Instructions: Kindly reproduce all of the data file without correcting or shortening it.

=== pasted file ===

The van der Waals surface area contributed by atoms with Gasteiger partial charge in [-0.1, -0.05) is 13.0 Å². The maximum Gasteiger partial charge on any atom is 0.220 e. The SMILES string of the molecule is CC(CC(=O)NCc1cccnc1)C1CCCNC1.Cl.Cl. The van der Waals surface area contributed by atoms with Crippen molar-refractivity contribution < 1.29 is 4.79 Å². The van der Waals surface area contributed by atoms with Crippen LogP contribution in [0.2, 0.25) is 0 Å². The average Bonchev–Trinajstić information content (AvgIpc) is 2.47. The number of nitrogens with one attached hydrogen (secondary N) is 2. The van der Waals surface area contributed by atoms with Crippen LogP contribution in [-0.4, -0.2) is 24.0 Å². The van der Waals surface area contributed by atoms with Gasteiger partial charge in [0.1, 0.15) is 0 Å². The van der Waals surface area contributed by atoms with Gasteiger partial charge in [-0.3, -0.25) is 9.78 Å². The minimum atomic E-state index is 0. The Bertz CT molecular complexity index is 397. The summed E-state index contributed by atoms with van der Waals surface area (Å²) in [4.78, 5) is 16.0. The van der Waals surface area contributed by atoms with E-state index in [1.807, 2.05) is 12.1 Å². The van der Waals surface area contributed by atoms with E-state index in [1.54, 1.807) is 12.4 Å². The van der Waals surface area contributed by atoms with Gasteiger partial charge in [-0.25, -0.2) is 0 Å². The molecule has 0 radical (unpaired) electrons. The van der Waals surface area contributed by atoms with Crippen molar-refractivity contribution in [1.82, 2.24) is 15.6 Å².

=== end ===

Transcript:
The van der Waals surface area contributed by atoms with Gasteiger partial charge in [-0.1, -0.05) is 13.0 Å². The maximum Gasteiger partial charge on any atom is 0.220 e. The SMILES string of the molecule is CC(CC(=O)NCc1cccnc1)C1CCCNC1.Cl.Cl. The van der Waals surface area contributed by atoms with Crippen molar-refractivity contribution < 1.29 is 4.79 Å². The van der Waals surface area contributed by atoms with Crippen LogP contribution in [0.2, 0.25) is 0 Å². The average Bonchev–Trinajstić information content (AvgIpc) is 2.47. The number of nitrogens with one attached hydrogen (secondary N) is 2. The van der Waals surface area contributed by atoms with Crippen LogP contribution in [-0.4, -0.2) is 24.0 Å². The van der Waals surface area contributed by atoms with Gasteiger partial charge in [0.1, 0.15) is 0 Å². The van der Waals surface area contributed by atoms with Gasteiger partial charge in [-0.3, -0.25) is 9.78 Å². The minimum atomic E-state index is 0. The Bertz CT molecular complexity index is 397. The summed E-state index contributed by atoms with van der Waals surface area (Å²) in [4.78, 5) is 16.0. The van der Waals surface area contributed by atoms with E-state index in [1.807, 2.05) is 12.1 Å². The van der Waals surface area contributed by atoms with E-state index in [1.54, 1.807) is 12.4 Å². The van der Waals surface area contributed by atoms with Gasteiger partial charge in [-0.25, -0.2) is 0 Å². The molecule has 0 radical (unpaired) electrons. The van der Waals surface area contributed by atoms with Crippen molar-refractivity contribution in [1.82, 2.24) is 15.6 Å².